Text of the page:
Skip to main content Skip to search Skip to search results

Archives at The Museum of Flight

Archibald, Norman S., 1894-1975



  • Existence: 1894-1975

Biographical Note

Norman "Jim" Silas Archibald was a member of the 95th Aero Squadron during World War I and author of the book Heaven High, Hell Deep. Norman (April 7, 1894 - September 21, 1975) and Hazel M. Archibald Draper (March 28, 1891 - February 1973) were the only children of Silas Archibald and Elizabeth J. Langille Archibald, naturalized American citizens originally from Canada. A prominent Seattle family, the Archibalds built the St. Regis Hotel and lived at 1206 Minor Avenue in Seattle.

Norman Archibald (also known as "Jim") graduated from Broadway High School in Seattle, attended the University of Washington for two years, and graduated from Cornell University. When the United States declared war on Germany in 1917, Archibald left home determined to become an aviator and fly on the front against the enemy. In July 1917 he enlisted in the Aviation Section Signal Corps and was ordered to Ground School at the University of Texas, Austin. In September he graduated as cadet and was ordered to Bedloe’s Island, New York. The following month he shipped out to Europe, traveling by train through Canada then by boat as part of a convoy with twelve other ships and naval escort to Liverpool, England. He then travelled through Southampton and Portsmouth to go by boat to Le Havre, France and through Orleans to reach the American Aviation Center at Issoudun. Major Carl Spaatz was the commandant.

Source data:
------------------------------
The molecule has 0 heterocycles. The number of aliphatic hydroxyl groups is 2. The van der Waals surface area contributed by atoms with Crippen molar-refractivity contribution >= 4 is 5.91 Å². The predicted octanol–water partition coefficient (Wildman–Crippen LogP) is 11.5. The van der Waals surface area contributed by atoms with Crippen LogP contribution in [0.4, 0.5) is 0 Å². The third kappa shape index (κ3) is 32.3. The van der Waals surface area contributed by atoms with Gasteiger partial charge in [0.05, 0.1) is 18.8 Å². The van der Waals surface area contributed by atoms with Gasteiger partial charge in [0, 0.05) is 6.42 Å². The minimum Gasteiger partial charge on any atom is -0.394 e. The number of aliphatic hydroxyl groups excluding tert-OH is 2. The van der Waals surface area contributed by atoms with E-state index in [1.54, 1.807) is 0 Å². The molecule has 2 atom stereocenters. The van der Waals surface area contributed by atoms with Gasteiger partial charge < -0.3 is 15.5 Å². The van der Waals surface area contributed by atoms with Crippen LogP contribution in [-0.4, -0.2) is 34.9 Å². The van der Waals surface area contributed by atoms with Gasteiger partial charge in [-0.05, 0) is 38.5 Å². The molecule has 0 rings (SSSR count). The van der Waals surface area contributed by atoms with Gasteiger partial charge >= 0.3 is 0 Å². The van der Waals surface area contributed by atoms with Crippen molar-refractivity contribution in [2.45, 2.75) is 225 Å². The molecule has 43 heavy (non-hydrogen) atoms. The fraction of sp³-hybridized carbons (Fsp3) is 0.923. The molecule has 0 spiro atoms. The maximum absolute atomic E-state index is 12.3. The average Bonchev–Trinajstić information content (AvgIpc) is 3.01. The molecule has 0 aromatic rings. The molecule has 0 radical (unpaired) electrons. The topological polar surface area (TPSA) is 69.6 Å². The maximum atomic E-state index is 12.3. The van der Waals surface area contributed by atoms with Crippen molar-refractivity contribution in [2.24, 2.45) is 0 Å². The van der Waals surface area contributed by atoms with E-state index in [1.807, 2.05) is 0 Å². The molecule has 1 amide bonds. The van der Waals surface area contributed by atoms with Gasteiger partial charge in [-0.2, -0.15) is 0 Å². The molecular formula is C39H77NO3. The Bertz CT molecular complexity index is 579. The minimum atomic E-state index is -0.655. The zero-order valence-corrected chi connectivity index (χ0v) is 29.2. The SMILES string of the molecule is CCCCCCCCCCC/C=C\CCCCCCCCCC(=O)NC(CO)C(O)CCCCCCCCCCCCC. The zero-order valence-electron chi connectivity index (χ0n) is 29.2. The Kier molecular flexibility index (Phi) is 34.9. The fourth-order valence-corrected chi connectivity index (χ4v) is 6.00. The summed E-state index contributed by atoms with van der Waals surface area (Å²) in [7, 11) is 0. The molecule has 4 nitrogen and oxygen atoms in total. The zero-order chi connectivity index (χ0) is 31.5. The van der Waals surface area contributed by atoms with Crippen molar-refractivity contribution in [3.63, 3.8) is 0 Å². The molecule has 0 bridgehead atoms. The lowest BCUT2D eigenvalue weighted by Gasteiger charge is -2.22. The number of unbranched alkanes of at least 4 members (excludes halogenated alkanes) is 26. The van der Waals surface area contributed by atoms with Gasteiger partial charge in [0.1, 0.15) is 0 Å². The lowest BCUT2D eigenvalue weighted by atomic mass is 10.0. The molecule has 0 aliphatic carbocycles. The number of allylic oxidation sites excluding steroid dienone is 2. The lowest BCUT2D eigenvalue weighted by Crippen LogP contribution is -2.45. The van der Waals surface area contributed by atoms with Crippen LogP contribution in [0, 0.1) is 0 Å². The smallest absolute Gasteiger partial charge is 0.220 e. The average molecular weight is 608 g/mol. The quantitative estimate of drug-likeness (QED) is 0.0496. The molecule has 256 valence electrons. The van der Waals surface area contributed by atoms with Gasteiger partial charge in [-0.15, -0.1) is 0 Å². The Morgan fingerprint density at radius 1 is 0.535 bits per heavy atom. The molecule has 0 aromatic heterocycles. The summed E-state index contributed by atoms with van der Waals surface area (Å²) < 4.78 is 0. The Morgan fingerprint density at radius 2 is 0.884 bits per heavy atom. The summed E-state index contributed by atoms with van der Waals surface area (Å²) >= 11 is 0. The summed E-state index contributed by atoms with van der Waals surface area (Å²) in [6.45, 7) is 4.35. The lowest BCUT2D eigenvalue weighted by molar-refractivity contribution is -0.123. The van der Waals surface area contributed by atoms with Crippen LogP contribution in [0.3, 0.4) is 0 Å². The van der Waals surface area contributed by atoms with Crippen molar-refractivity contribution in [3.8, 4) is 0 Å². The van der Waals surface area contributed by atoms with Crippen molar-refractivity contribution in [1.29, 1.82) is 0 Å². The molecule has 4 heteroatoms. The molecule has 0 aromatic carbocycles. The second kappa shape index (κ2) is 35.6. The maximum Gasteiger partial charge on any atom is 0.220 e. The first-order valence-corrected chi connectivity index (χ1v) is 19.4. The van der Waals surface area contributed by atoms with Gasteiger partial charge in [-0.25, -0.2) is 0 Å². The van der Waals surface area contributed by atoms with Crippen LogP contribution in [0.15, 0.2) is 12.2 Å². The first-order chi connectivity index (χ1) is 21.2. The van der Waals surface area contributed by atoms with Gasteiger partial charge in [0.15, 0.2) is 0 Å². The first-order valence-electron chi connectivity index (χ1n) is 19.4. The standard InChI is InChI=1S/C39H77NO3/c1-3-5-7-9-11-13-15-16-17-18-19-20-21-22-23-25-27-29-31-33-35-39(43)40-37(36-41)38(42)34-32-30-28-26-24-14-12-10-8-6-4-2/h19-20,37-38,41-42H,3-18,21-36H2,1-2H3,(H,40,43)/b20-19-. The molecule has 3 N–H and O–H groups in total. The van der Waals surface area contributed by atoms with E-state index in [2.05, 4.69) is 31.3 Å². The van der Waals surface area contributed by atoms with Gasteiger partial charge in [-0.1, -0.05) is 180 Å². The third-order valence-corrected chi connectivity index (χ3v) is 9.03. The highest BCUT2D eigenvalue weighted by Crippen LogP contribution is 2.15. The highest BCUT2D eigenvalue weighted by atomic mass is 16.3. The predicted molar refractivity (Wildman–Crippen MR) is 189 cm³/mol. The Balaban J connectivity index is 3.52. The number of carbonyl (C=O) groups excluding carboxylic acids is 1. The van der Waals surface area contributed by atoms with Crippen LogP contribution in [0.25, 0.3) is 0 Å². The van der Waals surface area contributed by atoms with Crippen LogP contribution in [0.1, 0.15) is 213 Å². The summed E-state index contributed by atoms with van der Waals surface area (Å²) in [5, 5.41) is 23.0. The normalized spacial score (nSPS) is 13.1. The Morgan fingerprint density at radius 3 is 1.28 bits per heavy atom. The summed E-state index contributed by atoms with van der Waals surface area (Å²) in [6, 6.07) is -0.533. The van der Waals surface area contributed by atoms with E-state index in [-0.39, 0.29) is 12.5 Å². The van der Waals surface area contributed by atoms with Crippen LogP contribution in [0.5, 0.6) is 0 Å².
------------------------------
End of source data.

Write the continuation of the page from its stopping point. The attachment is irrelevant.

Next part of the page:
Archibald was one of seventeen cadets chosen to train on the Nieuport, a French airplane with rotary motor. In December, Archibald had his first ride with his French instructor. The group was called “Suicide Club” by French instructors, and training included acrobatics, formation, and combat flying on Nieuports. In April 1918 he was sent to aerial gunnery school at Lake Cazaux, located ten miles from Arcachon, France, where he finished gunnery work and became a full-fledged fighter pilot (though still cadet, not yet having received his commission to 1st Lieutenant). On June 7, 1918 he reported to Issoudun for orders and was sent to American Aviation Acceptance Park No. 1 in Orly, France, where he ferried planes and flew various types of aircraft.

In July 1918, Archibald was commissioned as 1st Lieutenant and was ordered to the 1st Pursuit Group, 95th Air Squadron, on the Chateau-Thierry front. The Group consisted of four squadrons: the 94th, 95th, 147th and 27th. The 27th and the 147th flew in Nieuports while the 94th and 95th flew French SPADs with 220 H.P. Hispano-Suiza motors. They flew daily over enemy lines. In early September he relocated to a new field at Rembercourt in St. Mihiel sector and flew missions until he was shot down and taken prisoner at Etain by the Germans on September 8.